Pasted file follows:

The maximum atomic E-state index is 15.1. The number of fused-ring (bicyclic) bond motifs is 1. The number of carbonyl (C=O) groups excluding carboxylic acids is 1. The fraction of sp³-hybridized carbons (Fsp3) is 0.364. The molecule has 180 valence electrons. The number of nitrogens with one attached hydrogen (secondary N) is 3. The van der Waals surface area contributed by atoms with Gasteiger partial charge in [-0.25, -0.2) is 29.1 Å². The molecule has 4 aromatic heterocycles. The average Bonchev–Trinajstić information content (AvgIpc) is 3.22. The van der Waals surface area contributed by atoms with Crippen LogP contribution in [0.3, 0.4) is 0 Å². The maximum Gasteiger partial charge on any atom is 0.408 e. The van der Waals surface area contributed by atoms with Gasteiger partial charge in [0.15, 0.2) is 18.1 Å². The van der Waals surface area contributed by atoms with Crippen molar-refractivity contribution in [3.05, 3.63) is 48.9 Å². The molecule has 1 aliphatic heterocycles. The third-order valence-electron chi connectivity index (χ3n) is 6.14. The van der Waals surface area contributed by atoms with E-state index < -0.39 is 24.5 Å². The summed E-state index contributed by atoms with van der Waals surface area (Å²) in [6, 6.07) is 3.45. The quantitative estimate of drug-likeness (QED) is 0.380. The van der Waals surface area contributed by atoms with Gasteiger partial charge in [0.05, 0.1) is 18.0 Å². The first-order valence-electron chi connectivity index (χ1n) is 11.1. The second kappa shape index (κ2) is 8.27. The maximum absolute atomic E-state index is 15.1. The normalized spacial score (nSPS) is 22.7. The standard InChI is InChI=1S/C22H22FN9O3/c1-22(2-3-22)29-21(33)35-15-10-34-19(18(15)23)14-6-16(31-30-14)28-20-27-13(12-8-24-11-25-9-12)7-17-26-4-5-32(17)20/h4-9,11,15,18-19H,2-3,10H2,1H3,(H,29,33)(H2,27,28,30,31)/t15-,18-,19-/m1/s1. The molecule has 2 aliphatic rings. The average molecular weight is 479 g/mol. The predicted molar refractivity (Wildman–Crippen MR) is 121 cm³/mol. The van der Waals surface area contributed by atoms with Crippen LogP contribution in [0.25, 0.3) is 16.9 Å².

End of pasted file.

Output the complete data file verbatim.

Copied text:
The maximum atomic E-state index is 15.1. The number of fused-ring (bicyclic) bond motifs is 1. The number of carbonyl (C=O) groups excluding carboxylic acids is 1. The fraction of sp³-hybridized carbons (Fsp3) is 0.364. The molecule has 180 valence electrons. The number of nitrogens with one attached hydrogen (secondary N) is 3. The van der Waals surface area contributed by atoms with Gasteiger partial charge in [-0.25, -0.2) is 29.1 Å². The molecule has 4 aromatic heterocycles. The average Bonchev–Trinajstić information content (AvgIpc) is 3.22. The van der Waals surface area contributed by atoms with Crippen LogP contribution in [0.3, 0.4) is 0 Å². The maximum Gasteiger partial charge on any atom is 0.408 e. The van der Waals surface area contributed by atoms with Gasteiger partial charge in [0.15, 0.2) is 18.1 Å². The van der Waals surface area contributed by atoms with Crippen molar-refractivity contribution in [3.05, 3.63) is 48.9 Å². The molecule has 1 aliphatic heterocycles. The third-order valence-electron chi connectivity index (χ3n) is 6.14. The van der Waals surface area contributed by atoms with E-state index < -0.39 is 24.5 Å². The summed E-state index contributed by atoms with van der Waals surface area (Å²) in [6, 6.07) is 3.45. The quantitative estimate of drug-likeness (QED) is 0.380. The van der Waals surface area contributed by atoms with Gasteiger partial charge in [0.05, 0.1) is 18.0 Å². The first-order valence-electron chi connectivity index (χ1n) is 11.1. The second kappa shape index (κ2) is 8.27. The maximum absolute atomic E-state index is 15.1. The normalized spacial score (nSPS) is 22.7. The standard InChI is InChI=1S/C22H22FN9O3/c1-22(2-3-22)29-21(33)35-15-10-34-19(18(15)23)14-6-16(31-30-14)28-20-27-13(12-8-24-11-25-9-12)7-17-26-4-5-32(17)20/h4-9,11,15,18-19H,2-3,10H2,1H3,(H,29,33)(H2,27,28,30,31)/t15-,18-,19-/m1/s1. The molecule has 2 aliphatic rings. The average molecular weight is 479 g/mol. The predicted molar refractivity (Wildman–Crippen MR) is 121 cm³/mol. The van der Waals surface area contributed by atoms with Crippen LogP contribution in [0.25, 0.3) is 16.9 Å².